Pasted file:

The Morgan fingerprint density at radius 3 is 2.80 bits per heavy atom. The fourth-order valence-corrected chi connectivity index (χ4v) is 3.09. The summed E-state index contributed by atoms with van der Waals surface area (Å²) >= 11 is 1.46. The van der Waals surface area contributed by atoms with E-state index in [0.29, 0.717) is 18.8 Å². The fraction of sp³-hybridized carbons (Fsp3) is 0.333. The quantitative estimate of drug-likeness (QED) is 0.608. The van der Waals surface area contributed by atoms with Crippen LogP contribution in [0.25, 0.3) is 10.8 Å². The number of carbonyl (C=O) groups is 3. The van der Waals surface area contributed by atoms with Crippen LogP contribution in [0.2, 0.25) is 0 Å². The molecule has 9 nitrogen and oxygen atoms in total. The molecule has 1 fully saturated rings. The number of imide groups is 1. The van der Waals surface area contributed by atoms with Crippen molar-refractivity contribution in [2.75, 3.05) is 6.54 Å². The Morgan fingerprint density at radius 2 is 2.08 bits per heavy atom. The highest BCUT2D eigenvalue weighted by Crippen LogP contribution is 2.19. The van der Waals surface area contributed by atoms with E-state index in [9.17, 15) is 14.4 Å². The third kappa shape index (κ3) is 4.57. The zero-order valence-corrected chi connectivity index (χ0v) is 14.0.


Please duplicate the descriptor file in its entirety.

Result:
The Morgan fingerprint density at radius 3 is 2.80 bits per heavy atom. The fourth-order valence-corrected chi connectivity index (χ4v) is 3.09. The summed E-state index contributed by atoms with van der Waals surface area (Å²) >= 11 is 1.46. The van der Waals surface area contributed by atoms with E-state index in [0.29, 0.717) is 18.8 Å². The fraction of sp³-hybridized carbons (Fsp3) is 0.333. The quantitative estimate of drug-likeness (QED) is 0.608. The van der Waals surface area contributed by atoms with Crippen LogP contribution in [0.25, 0.3) is 10.8 Å². The number of carbonyl (C=O) groups is 3. The van der Waals surface area contributed by atoms with Crippen LogP contribution in [0.2, 0.25) is 0 Å². The molecule has 9 nitrogen and oxygen atoms in total. The molecule has 1 fully saturated rings. The number of imide groups is 1. The van der Waals surface area contributed by atoms with Crippen molar-refractivity contribution in [2.75, 3.05) is 6.54 Å². The Morgan fingerprint density at radius 2 is 2.08 bits per heavy atom. The highest BCUT2D eigenvalue weighted by Crippen LogP contribution is 2.19. The van der Waals surface area contributed by atoms with E-state index in [9.17, 15) is 14.4 Å². The third kappa shape index (κ3) is 4.57. The zero-order valence-corrected chi connectivity index (χ0v) is 14.0.